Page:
What Is Grover's Disease?

Medically Reviewed by Debra Jaliman, MD on December 20, 2022
2 min read

Grover’s disease is a rare, temporary skin condition. It causes sudden red, raised, blistery, and sometimes very itchy spots that form around the middle of the body. The rash is most often seen in middle-aged men.

Another name for this condition is transient acantholytic dermatosis (TAD).

Grover’s disease usually happens in men over 50. However, women sometimes get it, too.

Scientists aren’t sure what causes Grover’s disease. It may appear for no reason. Some doctors think that sun-damaged skin or extreme swings in temperature play a role. One popular, but unproven, theory is that it may be linked to sweating. Many cases have occurred in men who use hot tubs, steam rooms, electric blankets, and other warming items. It can also be caused by certain medications, organ transplants, kidney disease, Dialysis, or exposure to x rays.

The main symptoms of Grover’s disease are:

  • Sudden rash on the chest, back, and sometimes arms and legs
  • Blisters containing a thin, watery liquid with a hair follicle in the center
  • Blisters clumped together, surrounded by a red swollen ring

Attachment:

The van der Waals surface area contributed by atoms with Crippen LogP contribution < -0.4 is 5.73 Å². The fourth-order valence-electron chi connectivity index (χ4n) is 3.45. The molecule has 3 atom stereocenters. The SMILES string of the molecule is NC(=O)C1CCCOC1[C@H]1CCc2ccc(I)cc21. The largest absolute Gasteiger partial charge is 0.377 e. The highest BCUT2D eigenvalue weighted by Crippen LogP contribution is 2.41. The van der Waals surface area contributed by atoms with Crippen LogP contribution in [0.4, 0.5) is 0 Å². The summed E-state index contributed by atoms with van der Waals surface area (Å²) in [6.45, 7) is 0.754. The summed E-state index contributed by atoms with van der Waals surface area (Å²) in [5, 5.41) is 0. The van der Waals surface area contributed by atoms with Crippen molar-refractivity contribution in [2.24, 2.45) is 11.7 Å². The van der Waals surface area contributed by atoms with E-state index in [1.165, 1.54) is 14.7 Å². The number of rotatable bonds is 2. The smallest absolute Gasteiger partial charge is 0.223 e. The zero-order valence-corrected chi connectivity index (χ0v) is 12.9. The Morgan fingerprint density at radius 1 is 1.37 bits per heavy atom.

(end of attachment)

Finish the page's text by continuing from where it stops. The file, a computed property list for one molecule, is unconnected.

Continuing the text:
• Itching, which may be intense

Symptoms usually last about 6 to 12 months, but may go away sooner or take longer to disappear.

Your doctor will examine you and the rash. Sometimes it can be tough to tell the difference between Grover’s disease and other skin disorders. A shaved skin biopsy can confirm the diagnosis.

If you have a mild rash, the first treatments may include:

  • Antihistamines, taken by mouth
  • Prescription cortisone cream, applied to the rash
  • Other anti-itch lotions that contain menthol or camphor

If your symptoms are very bad, your doctor may suggest retinoids or an antibiotic taken by mouth. But, these medicines can cause side effects (some may be severe). Always talk to your doctor about the risks and benefits of the medications you are prescribed.

Severe, stubborn symptoms can be hard to treat and may keep coming back. This could mean you need long-term treatment. Your doctor may prescribe light therapy combined with medications if this happens.

Other treatments that may be used for severe symptoms are:

  • Antifungal pills
  • Antifungal lotions such as selenium sulfide
  • Cortisone shots, 
  • Oral corticosteroids
  • Antibiotics
  • Systemic retinoid 

Your doctor may also suggest you reduce activities that can cause a lot of sweating (like heavy-duty workouts), since sweating can worsen the rash.

Your doctor might also recommend that you take fewer baths and showers, and that you don’t spend a lot of time in the sun.